Last year, multi-award-winning playwright Angela Betzien undertook a three week residency in the Queensland town of Mt Morgan where she researched and developed a play exploring the impact of mining. Tall Man, a 50-minute two-hander, received standing ovations when it toured for one night only in three mining towns in Central Queensland. “The play made us cringe and laugh,” said one Mt Morgan resident. “It challenged a room to acknowledge its story.” Green left Weekly's Brianna Pike talked to Betzien about the play.
The dead. The injured. The anguish. All the result of bombs that were set to explode at the finish line just over four hours after the start of the Boston Marathon. There will be time to mourn. We will mourn the dead and injured. I also mourn the Boston Marathon, and how it's now been brutally disfigured. The Boston Marathon matters in a way other sporting events simply do not. It started in 1897, inspired by the first modern marathon, which took place at the inaugural 1896 Olympics. It attracts 500,000 spectators and over 20,000 participants from 96 countries.
Greening The Media Richard Maxwell & Toby Miller Oxford University Press, 2012 246 pages, $44.80 (pb) There is a reason why the typical electronic product warranty lasts only 12 months, say Richard Maxwell and Toby Miller in Greening the Media. Most digital devices are designed to “break or become uncool” after just a year, requiring regular product replacements or upgrades.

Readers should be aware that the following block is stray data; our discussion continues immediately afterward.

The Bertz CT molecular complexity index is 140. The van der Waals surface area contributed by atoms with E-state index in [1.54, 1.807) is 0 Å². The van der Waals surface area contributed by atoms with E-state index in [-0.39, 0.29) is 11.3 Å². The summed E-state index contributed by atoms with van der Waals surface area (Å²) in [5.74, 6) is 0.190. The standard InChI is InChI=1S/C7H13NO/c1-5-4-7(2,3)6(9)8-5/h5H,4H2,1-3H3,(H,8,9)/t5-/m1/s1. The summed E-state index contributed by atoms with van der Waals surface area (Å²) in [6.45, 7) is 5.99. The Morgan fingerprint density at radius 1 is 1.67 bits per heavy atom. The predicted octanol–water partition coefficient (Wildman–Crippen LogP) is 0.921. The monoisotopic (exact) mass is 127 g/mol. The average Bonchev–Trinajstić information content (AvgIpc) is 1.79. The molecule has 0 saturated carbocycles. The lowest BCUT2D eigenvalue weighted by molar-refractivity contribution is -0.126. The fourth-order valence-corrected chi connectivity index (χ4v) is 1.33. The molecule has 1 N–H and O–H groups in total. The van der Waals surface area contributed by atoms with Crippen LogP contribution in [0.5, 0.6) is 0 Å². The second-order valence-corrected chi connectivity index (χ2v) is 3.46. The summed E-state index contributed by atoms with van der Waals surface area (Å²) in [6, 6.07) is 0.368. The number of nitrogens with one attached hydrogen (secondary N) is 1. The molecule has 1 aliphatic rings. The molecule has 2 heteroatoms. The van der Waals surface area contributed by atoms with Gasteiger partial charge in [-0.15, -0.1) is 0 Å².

Latin America's Turbulent Transitions: The Future of 21st Century Socialism By Roger Burbach, Michael Fox & Federico Fuentes Zed Books, 2013 In a quirk of history, Margaret Thatcher died a little more than one month after Hugo Chavez. Thatcher was a figurehead for the global class war in the 1980s and '90s known as “neoliberalism”. Chavez was a figurehead for the struggle against it and the alternative starting to be built in Latin America over the past decade.